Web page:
(From left) Former IG (prisons) B.D. Sharma, dancer Alokananda Roy and film-maker Abhijit Dasgupta.
Picture by Sanat Kumar Sinha
“Vicky, who do you hold responsible for what happened to you?” Odissi dancer Alokananda Roy had asked Nigel Akkara, aka Vicky, long after she started training the inmates of Presidency jail. “Teachers,” came the prompt reply from the man serving term for kidnapping, extortion and accessory to murder. Yet, it was at the intervention of another teacher that Nigel gained a new identity.
The Association of South Point Ex-students (ASPEXS) celebrated Teachers’ Day by honouring Roy, known to her students in prison as Ma.
Roy recalled how a math teacher would scold her for being more devoted to dance than studies. “‘Will you dance your way through life?’ she would shout, making me feel very small. Today, I can proudly say I have done just that. And I have stuck to my promise of treating all students equally. I never asked them what they had done to land in prison unless they confided on their own.”
Also present on the occasion were B.D. Sharma, the former IG of prisons who had thrown open the prison gates for Roy’s classes, and Abhijit Dasgupta, a former Pointer whose film on Roy’s culture therapy sessions was screened on the occasion.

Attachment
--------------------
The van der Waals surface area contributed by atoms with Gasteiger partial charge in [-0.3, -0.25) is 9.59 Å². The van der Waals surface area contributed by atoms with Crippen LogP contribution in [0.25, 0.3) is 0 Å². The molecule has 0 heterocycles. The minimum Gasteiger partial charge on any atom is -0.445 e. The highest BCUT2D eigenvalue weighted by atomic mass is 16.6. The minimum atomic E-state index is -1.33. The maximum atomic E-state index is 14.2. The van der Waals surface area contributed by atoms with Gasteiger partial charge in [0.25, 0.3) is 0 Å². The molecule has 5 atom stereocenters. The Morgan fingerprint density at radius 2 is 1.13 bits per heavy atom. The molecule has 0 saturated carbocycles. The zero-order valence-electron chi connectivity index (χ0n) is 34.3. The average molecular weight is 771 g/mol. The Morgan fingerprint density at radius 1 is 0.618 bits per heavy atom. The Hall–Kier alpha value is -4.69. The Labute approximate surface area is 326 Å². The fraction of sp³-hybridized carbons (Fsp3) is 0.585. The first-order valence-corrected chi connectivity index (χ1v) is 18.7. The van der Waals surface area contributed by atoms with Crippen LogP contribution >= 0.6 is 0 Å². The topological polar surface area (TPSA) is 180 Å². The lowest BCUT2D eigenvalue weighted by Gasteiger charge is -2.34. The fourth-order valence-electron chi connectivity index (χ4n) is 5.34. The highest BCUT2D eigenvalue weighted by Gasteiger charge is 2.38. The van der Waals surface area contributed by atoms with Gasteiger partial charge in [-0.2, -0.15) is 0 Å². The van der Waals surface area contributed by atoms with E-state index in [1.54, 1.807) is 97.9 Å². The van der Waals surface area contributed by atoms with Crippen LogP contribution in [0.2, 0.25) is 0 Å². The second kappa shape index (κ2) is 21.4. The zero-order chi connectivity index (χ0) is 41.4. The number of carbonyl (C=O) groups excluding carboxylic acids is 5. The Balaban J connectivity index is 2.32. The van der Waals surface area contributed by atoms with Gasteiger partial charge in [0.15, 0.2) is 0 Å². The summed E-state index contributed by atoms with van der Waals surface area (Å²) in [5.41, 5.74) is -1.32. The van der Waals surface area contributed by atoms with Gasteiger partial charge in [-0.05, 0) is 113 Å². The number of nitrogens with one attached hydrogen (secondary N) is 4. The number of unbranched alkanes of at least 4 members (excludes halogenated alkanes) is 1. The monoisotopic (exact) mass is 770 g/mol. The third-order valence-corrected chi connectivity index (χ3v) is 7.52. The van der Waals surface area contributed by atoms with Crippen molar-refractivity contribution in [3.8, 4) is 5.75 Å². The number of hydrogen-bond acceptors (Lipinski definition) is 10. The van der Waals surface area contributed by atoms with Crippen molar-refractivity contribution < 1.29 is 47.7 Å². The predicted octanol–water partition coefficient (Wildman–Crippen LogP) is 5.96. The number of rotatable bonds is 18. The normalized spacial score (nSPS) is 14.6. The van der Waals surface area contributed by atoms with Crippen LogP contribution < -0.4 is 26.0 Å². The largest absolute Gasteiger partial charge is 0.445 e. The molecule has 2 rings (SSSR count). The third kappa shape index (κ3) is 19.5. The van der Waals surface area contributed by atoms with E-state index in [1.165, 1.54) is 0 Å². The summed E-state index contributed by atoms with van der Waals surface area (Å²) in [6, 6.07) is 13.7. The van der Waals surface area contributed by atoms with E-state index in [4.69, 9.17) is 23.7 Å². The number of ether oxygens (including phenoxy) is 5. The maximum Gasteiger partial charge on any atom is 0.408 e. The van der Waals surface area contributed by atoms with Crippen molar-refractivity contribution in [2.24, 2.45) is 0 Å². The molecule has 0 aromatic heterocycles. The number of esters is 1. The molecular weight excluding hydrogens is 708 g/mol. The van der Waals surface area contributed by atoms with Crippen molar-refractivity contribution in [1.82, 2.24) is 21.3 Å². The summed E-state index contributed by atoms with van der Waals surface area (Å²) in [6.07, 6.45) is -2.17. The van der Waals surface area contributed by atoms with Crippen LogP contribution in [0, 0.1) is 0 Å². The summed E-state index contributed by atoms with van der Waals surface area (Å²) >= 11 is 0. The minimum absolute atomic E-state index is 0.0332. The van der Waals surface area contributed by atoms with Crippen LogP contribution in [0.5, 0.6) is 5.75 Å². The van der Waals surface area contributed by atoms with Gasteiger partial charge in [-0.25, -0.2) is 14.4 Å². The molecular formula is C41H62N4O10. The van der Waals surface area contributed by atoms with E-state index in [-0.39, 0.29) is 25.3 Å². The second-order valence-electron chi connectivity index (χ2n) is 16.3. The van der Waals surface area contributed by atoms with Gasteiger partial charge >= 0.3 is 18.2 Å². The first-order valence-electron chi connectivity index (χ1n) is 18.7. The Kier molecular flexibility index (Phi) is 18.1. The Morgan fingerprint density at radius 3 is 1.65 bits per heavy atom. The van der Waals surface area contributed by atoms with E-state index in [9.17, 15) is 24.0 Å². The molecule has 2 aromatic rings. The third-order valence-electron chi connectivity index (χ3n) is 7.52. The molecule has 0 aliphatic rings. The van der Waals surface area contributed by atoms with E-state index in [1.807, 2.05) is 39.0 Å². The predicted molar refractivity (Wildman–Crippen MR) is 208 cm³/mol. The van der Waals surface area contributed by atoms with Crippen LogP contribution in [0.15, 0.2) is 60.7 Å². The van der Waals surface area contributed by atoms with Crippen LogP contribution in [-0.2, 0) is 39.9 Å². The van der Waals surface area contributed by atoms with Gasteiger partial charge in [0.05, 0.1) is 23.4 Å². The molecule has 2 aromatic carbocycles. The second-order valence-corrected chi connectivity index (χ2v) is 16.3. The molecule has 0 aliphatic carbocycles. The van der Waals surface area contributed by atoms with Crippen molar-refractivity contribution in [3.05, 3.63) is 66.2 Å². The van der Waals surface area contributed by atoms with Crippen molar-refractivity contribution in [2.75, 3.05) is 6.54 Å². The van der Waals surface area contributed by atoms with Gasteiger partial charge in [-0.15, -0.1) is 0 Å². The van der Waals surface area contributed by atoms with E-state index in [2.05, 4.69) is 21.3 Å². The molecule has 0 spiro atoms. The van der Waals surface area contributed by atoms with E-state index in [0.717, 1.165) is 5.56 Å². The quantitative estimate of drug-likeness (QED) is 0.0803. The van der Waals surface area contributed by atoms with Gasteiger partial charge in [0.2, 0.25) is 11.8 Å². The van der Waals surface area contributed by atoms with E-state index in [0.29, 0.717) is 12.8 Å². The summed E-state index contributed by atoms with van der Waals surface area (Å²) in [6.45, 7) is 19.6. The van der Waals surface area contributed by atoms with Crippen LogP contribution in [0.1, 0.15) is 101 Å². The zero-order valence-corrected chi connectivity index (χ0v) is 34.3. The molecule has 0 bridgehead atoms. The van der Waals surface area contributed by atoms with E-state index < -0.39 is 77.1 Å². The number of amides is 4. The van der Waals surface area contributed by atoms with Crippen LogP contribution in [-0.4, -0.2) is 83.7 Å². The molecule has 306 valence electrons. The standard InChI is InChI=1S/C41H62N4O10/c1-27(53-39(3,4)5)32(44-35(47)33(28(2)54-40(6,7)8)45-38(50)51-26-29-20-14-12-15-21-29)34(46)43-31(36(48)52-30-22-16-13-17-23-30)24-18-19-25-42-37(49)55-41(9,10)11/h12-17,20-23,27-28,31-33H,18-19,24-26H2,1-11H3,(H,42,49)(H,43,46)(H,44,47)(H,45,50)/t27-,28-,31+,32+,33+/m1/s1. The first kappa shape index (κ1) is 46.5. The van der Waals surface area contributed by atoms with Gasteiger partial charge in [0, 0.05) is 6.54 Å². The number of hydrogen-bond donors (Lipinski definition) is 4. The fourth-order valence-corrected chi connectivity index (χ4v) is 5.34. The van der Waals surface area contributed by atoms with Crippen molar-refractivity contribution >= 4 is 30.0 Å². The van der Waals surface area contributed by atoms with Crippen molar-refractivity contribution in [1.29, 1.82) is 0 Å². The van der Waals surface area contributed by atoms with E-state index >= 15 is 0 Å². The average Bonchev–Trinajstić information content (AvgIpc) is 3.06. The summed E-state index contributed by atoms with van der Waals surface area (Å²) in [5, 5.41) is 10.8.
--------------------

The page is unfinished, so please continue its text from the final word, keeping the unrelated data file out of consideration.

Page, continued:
“At first, I shot only the making of the stage production of Valmiki Pratibha. Then it struck me, ‘Where is the jail in the film?’ It took me a while before the wardens let me shoot inside jail and the inmates started speaking in more than monosyllables,” said Dasgupta of the class of 1962. His film, The Jail, won a special prize at the San Francisco Golden Gate Fiction and Documentary Festival.
“The greatest problem prisoners face is dignity crisis. Earlier, cultural programmes would be held only on the premises. Taking the show outside the four walls was important,” Sharma said.
“Once they had the self-respect, I knew they would never lose it again,” Roy said.
Dalbir Kaur Chadha, the principal of South Point School, suggested that the documentary be shown to current students as well. “The film would help sensitise them and make them realise how privileged they are.”
“Teachers should be role models. This was a beautiful way to celebrate Teachers’ Day,” said Sayak Roychoudhury, an ASPEXS member.